Brain image, obtained by Vanderbilt scientists on a 7 Tesla MRI scanner at Philips Medical Systems reveals small structures such as tiny blood vessels (white dots in the dark gray regions of the image and magnified inset) that are beyond the resolving power of conventional scanners.  An identical scanner will be installed at Vanderbilt in the spring of 2006.  One Tesla is roughly 20,000 times the strength of the magnetic field of the earth.  The 7 Tesla scanner allows scientists and clinicians to study brain structure, function, and neurochemistry at an unprecedented level of detail.
Courtesy of Vanderbilt University Institute of Imaging Science
The development of functional brain imaging by MRI and the study of neurochemistry with MRS and PET are two other recent advances that have had a major impact on our understanding of brain architecture and function, allowing us to understand the neural basis for both normal and abnormal behaviors.

New technological developments and advances in molecular sciences, such as the development of novel agents that can target specific receptors, have expanded the applications of imaging to the molecular level, especially through the use of optical or nuclear detection methods. The result is that imaging applications permeate almost all current areas of medical research.

The greatest successes for applications of imaging science in the future will come from environments where the complementary natures of different imaging approaches is realized, and where experts in basic sciences and technical aspects of image formation and analysis work closely with biomedical scientists who ask appropriate questions. Vanderbilt University Medical Center has taken a lead in establishing a new, multidisciplinary Institute of Imaging Science (VUIIS), in recognition of the pervasive importance and intellectual vitality of imaging.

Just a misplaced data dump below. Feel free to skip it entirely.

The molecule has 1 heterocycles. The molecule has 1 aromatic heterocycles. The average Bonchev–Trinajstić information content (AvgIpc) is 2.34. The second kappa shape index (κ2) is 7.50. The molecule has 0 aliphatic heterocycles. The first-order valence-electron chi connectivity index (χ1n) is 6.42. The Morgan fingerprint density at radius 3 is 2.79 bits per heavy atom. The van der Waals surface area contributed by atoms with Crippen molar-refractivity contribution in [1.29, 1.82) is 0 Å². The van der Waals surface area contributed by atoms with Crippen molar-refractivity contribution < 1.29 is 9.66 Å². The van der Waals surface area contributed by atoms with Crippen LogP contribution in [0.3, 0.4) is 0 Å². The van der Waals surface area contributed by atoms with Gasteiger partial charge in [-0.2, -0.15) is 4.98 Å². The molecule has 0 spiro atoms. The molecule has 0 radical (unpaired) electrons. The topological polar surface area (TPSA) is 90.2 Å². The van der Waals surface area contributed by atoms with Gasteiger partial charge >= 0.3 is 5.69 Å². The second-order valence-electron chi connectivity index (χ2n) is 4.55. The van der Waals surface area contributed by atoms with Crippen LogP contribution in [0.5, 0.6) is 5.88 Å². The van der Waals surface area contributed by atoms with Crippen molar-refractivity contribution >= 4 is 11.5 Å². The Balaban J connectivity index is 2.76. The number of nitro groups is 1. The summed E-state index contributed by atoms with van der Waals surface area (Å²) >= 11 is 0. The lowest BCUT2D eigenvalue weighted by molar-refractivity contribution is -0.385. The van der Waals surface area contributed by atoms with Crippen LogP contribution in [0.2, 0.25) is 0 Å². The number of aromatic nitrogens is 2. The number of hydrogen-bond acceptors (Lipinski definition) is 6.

VUIIS provides Vanderbilt researchers with state-of-the-art research imaging of animals and human subjects across a broad range of modalities. It comprises an expert faculty that includes physicists, engineers, computer scientists, chemists, physiologists and clinical scientists, working together to address important problems within imaging science and applications of imaging. The Institute manages an impressive array of imaging resources, including systems dedicated to the study of preclinical models of disease such as microPET, microCT, optical, ultrasound and MR imaging of small animals. It also will shortly house a 7 Tesla human scanner for MRI and MRS, one of fewer than 10 such systems in the world, and the flagship for exciting new research directions.

These facilities will be integrated, along with chemistry labs dedicated to the development of new probes for molecular imaging and computing labs for advanced image analysis, in a new 42,000 square-foot building dedicated in 2006.

The institute will provide Vanderbilt a world-class research facility in all aspects of biomedical imaging, and provide an exemplary training environment for specialists as well as other research scientists in the use of imaging. The faculty and trainees within VUIIS are already engaged in numerous projects applying imaging methods in cancer biology, basic and clinical neurosciences, metabolic disorders and clinical trials.

This issue of Lens highlights some of the current areas of emphasis in imaging science at Vanderbilt and elsewhere.

Page 1 2 3 All

View Related Articles:
asics gel kayano
asics neutral running shoes men
asics customize